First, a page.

The Treasury Department on Thursday condemned six Russian technology companies to sanctions for having supported the Kremlin intelligence agencies engaged in “dangerous and disruptive cyber attacks”.
But only one of them stands out for its international footprint and its partnerships with IT heavyweights such as Microsoft and IBM.
This company, Positive Technologies, claims more than 2,000 customers in 30 countries, including the major European banks Societe Generale and ING, as well as Samsung, SK Telecom of South Korea and BT, the British telecommunications giant.
Its clients also include the FSB, a successor to the KGB that “cultivates and cooperates with criminal hackers” who carry out ransomware and phishing attacks, the Treasury Department said. The United States has said large conventions hosted by Positive Technologies are “used as recruiting events” by the FSB and GRU, the Russian military intelligence agency.
GRU agents are Russian intelligence crooks. The agency is accused of leading the hack and leak operation that interfered in the 2016 US presidential election in favor of Donald Trump. Its operatives also carried out the most damaging cyberattack on record, the runaway NotPetya virus in 2017 that caused more than $ 10 billion in damage worldwide, with its victims including shipping giant Maersk and pharmaceutical company Merck.
Software industry-backed Moscow Internet Research Institute CEO Karen Kazaryan said he did not know most of the Russian IT companies sanctioned on Thursday. But Positive Tech is well known in the industry for its annual Hack Days, which is scheduled for May 20-21 at a Moscow hotel.
Former CIA analyst Michael van Landingham applauded the naming and sanctioning of Russian IT companies known to have aided and abetted malicious government activity.
“Naming specific companies can create incentives for educated and skilled Russians who might be able to get jobs elsewhere where they don’t support Russian state hacking,” he said.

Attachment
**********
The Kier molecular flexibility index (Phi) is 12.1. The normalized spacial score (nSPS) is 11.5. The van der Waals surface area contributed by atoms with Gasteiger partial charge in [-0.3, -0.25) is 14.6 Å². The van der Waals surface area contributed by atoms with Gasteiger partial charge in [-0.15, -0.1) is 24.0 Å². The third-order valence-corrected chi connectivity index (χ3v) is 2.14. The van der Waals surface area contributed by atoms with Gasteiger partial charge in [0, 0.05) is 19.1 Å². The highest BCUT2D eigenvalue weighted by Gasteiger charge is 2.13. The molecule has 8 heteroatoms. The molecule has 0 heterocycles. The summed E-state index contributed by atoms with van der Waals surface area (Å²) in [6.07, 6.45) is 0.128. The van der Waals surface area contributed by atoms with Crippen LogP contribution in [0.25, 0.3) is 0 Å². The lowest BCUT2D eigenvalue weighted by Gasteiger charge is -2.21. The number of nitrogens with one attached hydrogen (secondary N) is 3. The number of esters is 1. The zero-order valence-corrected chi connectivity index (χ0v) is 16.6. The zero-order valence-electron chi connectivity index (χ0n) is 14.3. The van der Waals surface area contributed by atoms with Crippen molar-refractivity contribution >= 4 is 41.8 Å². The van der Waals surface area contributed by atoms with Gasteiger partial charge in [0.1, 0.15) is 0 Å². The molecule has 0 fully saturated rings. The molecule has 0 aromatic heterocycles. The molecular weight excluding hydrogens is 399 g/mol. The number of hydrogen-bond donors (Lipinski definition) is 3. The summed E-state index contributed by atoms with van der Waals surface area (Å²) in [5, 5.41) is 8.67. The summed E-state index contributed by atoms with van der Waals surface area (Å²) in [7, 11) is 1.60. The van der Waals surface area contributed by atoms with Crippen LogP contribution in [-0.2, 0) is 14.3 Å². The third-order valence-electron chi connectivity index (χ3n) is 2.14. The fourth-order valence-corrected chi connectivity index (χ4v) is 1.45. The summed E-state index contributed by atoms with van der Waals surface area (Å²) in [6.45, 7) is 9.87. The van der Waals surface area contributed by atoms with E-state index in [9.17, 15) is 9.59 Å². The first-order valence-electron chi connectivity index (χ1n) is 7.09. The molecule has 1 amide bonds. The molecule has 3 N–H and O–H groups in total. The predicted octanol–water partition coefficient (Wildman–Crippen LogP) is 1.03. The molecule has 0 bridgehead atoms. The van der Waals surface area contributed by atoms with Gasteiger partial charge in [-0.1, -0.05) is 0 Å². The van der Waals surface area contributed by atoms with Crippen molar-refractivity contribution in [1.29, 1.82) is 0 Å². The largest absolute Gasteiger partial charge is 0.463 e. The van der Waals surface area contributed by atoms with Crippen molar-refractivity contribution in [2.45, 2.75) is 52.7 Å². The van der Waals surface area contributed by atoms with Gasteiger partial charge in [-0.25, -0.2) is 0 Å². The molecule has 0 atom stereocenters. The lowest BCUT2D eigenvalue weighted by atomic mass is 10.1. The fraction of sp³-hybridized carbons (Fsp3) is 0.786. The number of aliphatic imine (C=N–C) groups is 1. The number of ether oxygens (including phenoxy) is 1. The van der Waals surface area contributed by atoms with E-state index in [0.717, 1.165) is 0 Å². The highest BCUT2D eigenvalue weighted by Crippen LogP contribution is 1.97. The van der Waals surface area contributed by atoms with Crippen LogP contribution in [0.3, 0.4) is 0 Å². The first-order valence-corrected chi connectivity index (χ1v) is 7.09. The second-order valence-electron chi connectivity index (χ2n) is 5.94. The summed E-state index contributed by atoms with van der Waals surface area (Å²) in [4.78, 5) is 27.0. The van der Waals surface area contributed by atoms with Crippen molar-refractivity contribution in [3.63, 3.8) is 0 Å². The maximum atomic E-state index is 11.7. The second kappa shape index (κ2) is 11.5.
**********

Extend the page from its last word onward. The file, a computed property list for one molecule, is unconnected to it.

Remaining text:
Positive Tech’s specialty is identifying vulnerabilities in popular software such as Microsoft’s Windows operating system. Intelligence agencies around the world regularly rely on companies like this not to publicly disclose potential vulnerabilities when they find them, but to share them discreetly for hacking into their opponents’ networks.
The United States has not accused Positive Technologies of such behavior, and the Treasury Department has refused to answer questions about the company’s activities beyond a press release.
Microsoft did not give details of the company’s business relationship with Positive Tech, but said it would comply with the sanctions. Spokesmen also said the company is removing Positive Tech from a list of more than 80 security software vendors that it gives quick access to vulnerability information so they can make sure their customers get it quickly. fixes. IBM also lists Positive Technologies as a security partner, offering its customers one of its scanning tools.
IBM did not respond to requests for comment Thursday. US tech companies HP and VMware, which Positive Technologies lists as technology partners, don’t have it either.
On its website, Positive Technologies lists the Russian Defense Ministry as one of its first major clients in 2004, when he was two years old with just 11 employees. It had more than 800 employees in 2018.
Russia’s largest business database lists the CEO and founder of the company as Yury Maximov, about whom little is known except that he graduated from the State University of Moscow. The company did not respond to questions sent to press contacts on its website.
The Positive Tech website boasts of a number of achievements, such as cybersecurity for the 2018 FIFA World Cup hosted by Russia and the release of data the same year on 30 high-risk vulnerabilities. It said it opened its first international office in London in 2010 and its first US office in 2012.
The company has occasionally used Framingham, Massachusetts as its US location in press releases, although this is not recorded in city or state records as a company with that name. An office building with an address linked to the company is a coworking space which can be rented on flexible terms for “one or more persons”.
Market research firm IDC ranked Positive Technologies as one of the fastest growing companies in security and vulnerability management in 2012, in part because it was so small in the world. era, growing nearly 82% year-over-year to reach $ 30 million in worldwide revenue. Almost all of this income came from the vulnerability assessment. But in 2015, its global revenues fell 37.6% to $ 26.5 million, according to IDC, which eventually stopped following the company.
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